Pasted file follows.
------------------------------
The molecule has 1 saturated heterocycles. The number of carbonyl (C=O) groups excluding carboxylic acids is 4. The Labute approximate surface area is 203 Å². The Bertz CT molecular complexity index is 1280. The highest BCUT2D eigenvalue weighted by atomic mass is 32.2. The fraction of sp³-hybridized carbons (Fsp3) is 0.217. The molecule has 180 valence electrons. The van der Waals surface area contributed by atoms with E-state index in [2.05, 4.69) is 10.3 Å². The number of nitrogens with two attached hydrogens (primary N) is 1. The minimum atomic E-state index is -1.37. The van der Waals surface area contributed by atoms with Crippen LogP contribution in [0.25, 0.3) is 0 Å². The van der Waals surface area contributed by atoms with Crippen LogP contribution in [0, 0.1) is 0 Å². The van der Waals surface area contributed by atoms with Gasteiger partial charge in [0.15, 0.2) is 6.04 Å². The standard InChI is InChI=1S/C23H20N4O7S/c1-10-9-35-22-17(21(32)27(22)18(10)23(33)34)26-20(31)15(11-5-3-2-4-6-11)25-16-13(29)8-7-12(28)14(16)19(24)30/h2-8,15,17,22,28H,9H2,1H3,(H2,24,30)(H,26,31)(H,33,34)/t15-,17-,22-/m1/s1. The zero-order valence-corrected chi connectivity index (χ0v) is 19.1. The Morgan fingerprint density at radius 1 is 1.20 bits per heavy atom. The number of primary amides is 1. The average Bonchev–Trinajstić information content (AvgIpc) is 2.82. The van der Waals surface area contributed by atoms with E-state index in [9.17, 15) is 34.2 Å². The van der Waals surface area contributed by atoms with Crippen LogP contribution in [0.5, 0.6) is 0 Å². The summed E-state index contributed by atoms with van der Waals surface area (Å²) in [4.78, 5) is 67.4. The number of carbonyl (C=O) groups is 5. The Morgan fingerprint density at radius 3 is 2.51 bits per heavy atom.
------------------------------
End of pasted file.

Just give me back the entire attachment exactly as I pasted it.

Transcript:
The molecule has 1 saturated heterocycles. The number of carbonyl (C=O) groups excluding carboxylic acids is 4. The Labute approximate surface area is 203 Å². The Bertz CT molecular complexity index is 1280. The highest BCUT2D eigenvalue weighted by atomic mass is 32.2. The fraction of sp³-hybridized carbons (Fsp3) is 0.217. The molecule has 180 valence electrons. The van der Waals surface area contributed by atoms with E-state index in [2.05, 4.69) is 10.3 Å². The number of nitrogens with two attached hydrogens (primary N) is 1. The minimum atomic E-state index is -1.37. The van der Waals surface area contributed by atoms with Crippen LogP contribution in [0.25, 0.3) is 0 Å². The van der Waals surface area contributed by atoms with Crippen LogP contribution in [0, 0.1) is 0 Å². The van der Waals surface area contributed by atoms with Gasteiger partial charge in [0.15, 0.2) is 6.04 Å². The standard InChI is InChI=1S/C23H20N4O7S/c1-10-9-35-22-17(21(32)27(22)18(10)23(33)34)26-20(31)15(11-5-3-2-4-6-11)25-16-13(29)8-7-12(28)14(16)19(24)30/h2-8,15,17,22,28H,9H2,1H3,(H2,24,30)(H,26,31)(H,33,34)/t15-,17-,22-/m1/s1. The zero-order valence-corrected chi connectivity index (χ0v) is 19.1. The Morgan fingerprint density at radius 1 is 1.20 bits per heavy atom. The number of primary amides is 1. The average Bonchev–Trinajstić information content (AvgIpc) is 2.82. The van der Waals surface area contributed by atoms with E-state index in [9.17, 15) is 34.2 Å². The van der Waals surface area contributed by atoms with Crippen LogP contribution in [0.5, 0.6) is 0 Å². The summed E-state index contributed by atoms with van der Waals surface area (Å²) in [4.78, 5) is 67.4. The number of carbonyl (C=O) groups is 5. The Morgan fingerprint density at radius 3 is 2.51 bits per heavy atom.